Have a goal to read more books or improve your finances this year? If so, why not combine the goals? Below is a list of some of the best personal finance books out there. Read one (or all of them) this year to become more financially literate and take practical steps to improve your financial situation.
I will Teach You To Be Rich by Ramit Sethi (2009)
Much of the money advice we hear involves a lot of dos and don’ts and intimidating terminology. But in “I Will Teach You to Be Rich,” Ramit Sethi goes beyond math and focuses on the psychology of money, walking the reader through a practical, six-week program. Sethi writes in a down-to-earth, humorous style that makes this an easy read. You can download the first chapter of the book at http://iwillteachyoutoberich.com/blog/thank-you/first-chapter/.
Notable quote: “Investing is the single most effective way to get rich. By opening an investment account, you give yourself access to the biggest moneymaking vehicle in the history of the world: the stock market.”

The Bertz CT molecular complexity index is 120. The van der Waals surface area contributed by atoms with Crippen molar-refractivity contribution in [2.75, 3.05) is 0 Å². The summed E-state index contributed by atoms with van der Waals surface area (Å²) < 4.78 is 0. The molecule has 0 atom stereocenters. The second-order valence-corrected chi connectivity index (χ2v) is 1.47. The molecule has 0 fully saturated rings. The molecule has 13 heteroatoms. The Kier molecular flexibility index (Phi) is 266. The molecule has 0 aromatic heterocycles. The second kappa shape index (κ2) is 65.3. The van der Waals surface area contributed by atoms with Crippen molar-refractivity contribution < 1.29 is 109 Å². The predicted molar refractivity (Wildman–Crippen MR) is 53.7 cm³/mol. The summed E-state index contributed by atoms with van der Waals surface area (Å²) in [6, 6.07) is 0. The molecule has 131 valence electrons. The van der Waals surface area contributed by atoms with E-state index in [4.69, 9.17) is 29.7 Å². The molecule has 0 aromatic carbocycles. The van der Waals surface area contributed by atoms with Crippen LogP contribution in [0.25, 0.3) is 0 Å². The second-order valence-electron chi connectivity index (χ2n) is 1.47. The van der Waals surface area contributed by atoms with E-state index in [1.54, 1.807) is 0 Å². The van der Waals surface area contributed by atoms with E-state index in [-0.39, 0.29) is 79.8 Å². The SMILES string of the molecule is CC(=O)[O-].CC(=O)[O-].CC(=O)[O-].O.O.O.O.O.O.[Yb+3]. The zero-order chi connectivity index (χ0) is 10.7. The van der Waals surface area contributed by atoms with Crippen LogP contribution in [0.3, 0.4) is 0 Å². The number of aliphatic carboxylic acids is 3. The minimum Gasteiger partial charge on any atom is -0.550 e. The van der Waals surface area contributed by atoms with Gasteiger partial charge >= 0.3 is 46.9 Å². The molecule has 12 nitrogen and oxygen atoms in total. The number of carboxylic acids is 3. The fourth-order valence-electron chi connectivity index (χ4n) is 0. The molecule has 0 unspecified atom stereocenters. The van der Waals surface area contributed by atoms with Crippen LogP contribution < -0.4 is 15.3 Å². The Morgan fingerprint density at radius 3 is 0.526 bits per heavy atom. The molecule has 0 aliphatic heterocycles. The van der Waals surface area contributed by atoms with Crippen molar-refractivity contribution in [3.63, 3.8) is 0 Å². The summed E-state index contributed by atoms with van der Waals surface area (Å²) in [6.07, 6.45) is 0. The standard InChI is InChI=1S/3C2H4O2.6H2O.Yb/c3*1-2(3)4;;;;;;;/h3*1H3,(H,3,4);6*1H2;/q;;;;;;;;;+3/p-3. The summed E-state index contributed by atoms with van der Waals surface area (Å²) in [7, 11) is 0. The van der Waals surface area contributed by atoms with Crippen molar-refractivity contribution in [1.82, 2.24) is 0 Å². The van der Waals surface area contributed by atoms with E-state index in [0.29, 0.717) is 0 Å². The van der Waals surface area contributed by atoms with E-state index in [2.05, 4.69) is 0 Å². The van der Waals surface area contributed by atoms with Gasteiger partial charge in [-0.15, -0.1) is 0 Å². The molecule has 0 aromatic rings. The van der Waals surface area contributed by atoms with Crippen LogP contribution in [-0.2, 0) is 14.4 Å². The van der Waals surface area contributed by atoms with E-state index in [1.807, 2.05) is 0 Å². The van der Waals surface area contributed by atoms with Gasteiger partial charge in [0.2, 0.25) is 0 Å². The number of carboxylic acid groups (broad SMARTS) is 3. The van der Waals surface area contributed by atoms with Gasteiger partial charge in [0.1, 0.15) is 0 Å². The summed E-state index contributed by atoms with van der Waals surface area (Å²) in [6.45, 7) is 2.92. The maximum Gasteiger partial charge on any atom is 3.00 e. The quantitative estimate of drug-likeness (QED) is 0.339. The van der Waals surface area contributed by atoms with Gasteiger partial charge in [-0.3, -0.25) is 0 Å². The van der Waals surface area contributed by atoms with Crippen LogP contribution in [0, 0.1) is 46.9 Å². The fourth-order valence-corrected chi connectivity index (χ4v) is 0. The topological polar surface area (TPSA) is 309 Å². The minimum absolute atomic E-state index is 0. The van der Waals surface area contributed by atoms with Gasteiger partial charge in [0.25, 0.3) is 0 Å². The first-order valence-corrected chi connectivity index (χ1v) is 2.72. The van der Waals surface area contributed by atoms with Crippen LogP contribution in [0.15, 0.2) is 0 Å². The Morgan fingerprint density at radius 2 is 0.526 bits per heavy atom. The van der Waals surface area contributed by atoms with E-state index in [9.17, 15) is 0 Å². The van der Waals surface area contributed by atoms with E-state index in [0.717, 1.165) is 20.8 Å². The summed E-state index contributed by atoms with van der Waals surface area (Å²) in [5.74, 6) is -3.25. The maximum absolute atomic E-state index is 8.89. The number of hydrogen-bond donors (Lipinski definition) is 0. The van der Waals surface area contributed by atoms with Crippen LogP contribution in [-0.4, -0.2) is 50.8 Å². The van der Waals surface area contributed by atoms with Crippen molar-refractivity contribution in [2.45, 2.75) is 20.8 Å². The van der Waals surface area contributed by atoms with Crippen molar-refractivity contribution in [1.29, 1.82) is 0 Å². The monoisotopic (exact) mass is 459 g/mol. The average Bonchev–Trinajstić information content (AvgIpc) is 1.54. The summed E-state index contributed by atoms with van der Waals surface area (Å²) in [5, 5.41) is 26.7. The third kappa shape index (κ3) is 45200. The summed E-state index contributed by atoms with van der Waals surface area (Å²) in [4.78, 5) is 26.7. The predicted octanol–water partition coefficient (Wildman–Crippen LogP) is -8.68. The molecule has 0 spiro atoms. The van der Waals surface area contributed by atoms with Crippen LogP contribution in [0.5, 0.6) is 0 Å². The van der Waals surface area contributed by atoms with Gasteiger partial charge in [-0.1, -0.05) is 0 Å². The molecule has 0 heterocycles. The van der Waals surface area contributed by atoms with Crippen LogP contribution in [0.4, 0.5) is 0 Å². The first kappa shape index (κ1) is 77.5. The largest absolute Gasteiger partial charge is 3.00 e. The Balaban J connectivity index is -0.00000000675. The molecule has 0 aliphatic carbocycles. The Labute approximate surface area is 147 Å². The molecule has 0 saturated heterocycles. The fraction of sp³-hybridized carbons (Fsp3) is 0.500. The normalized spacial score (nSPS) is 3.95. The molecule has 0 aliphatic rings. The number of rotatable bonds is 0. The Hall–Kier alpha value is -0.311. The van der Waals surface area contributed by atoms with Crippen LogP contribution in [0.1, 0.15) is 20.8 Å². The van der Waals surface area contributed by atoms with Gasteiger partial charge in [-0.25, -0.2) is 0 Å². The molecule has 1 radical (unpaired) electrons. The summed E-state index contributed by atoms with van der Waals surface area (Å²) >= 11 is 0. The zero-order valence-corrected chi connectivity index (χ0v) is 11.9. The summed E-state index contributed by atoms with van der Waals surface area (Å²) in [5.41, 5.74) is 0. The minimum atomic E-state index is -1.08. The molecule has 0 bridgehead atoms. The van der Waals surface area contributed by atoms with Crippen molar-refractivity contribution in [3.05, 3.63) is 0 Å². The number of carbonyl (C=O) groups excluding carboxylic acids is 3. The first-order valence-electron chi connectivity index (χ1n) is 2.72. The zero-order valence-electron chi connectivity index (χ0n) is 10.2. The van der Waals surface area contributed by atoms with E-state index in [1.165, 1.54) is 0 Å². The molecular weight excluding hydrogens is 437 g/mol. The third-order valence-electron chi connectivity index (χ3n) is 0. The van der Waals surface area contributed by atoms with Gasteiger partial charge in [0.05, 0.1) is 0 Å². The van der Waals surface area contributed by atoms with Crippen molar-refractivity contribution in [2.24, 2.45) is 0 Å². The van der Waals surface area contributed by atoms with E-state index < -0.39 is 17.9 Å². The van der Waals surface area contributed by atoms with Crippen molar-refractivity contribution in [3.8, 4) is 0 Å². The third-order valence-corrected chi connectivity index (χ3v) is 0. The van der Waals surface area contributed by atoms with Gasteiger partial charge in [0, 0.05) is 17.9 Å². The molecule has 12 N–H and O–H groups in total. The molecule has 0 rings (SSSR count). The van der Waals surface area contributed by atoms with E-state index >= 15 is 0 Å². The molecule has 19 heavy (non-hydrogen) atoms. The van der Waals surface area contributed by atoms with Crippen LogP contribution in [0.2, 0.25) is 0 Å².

The Millionaire Next Door by Thomas J. Stanley and William D. Danko (1996)
“The Millionaire Next Door: The Surprising Secrets of America’s Wealthy“ reveals seven traits that appear again and again among millionaires. The observations in the book come from interviews with millionaires, many of whom are blue-collar workers — in other words, the people next door.
What are the seven traits? The millionaire next door:
- Lives below their means,
- Spends time learning how to build wealth,
- Prioritizes financial independence above social status,
- Didn’t rely on parents for financial help once becoming an adult,
- Raises economically self-sufficient children,
- Successfully targets market opportunities and
- Has chosen the right occupation.
Notable quote: “Wealth is more often the result of a lifestyle of hard work, perseverance, planning, and, most of all, self-discipline.”
The Psychology of Money by Morgan Housel (2020)
Money can make us irrational, and when we’re making money decisions, we can behave with overconfidence, impatience and anchoring bias (the tendency to rely too much on the first piece of information we learn about a topic). These irrational beliefs and the emotions surrounding money have a real effect on our personal finances and, by extension, the global markets. In “The Psychology …….